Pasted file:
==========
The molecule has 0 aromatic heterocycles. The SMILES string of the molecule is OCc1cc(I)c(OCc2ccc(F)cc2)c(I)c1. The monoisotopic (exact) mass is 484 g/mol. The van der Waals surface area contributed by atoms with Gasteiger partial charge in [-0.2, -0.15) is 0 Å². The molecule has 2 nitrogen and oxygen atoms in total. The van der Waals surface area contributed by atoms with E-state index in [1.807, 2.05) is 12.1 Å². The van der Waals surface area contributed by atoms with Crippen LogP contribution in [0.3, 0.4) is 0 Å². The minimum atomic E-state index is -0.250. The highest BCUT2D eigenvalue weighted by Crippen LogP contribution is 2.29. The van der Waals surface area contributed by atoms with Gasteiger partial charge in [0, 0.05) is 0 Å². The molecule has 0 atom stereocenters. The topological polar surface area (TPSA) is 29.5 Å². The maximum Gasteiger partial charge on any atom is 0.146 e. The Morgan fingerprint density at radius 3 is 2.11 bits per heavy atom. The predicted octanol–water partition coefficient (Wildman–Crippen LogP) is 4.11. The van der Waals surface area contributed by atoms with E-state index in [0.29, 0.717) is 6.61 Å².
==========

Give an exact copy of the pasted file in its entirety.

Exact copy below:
The molecule has 0 aromatic heterocycles. The SMILES string of the molecule is OCc1cc(I)c(OCc2ccc(F)cc2)c(I)c1. The monoisotopic (exact) mass is 484 g/mol. The van der Waals surface area contributed by atoms with Gasteiger partial charge in [-0.2, -0.15) is 0 Å². The molecule has 2 nitrogen and oxygen atoms in total. The van der Waals surface area contributed by atoms with E-state index in [1.807, 2.05) is 12.1 Å². The van der Waals surface area contributed by atoms with Crippen LogP contribution in [0.3, 0.4) is 0 Å². The minimum atomic E-state index is -0.250. The highest BCUT2D eigenvalue weighted by Crippen LogP contribution is 2.29. The van der Waals surface area contributed by atoms with Gasteiger partial charge in [0, 0.05) is 0 Å². The molecule has 0 atom stereocenters. The topological polar surface area (TPSA) is 29.5 Å². The maximum Gasteiger partial charge on any atom is 0.146 e. The Morgan fingerprint density at radius 3 is 2.11 bits per heavy atom. The predicted octanol–water partition coefficient (Wildman–Crippen LogP) is 4.11. The van der Waals surface area contributed by atoms with E-state index in [0.29, 0.717) is 6.61 Å².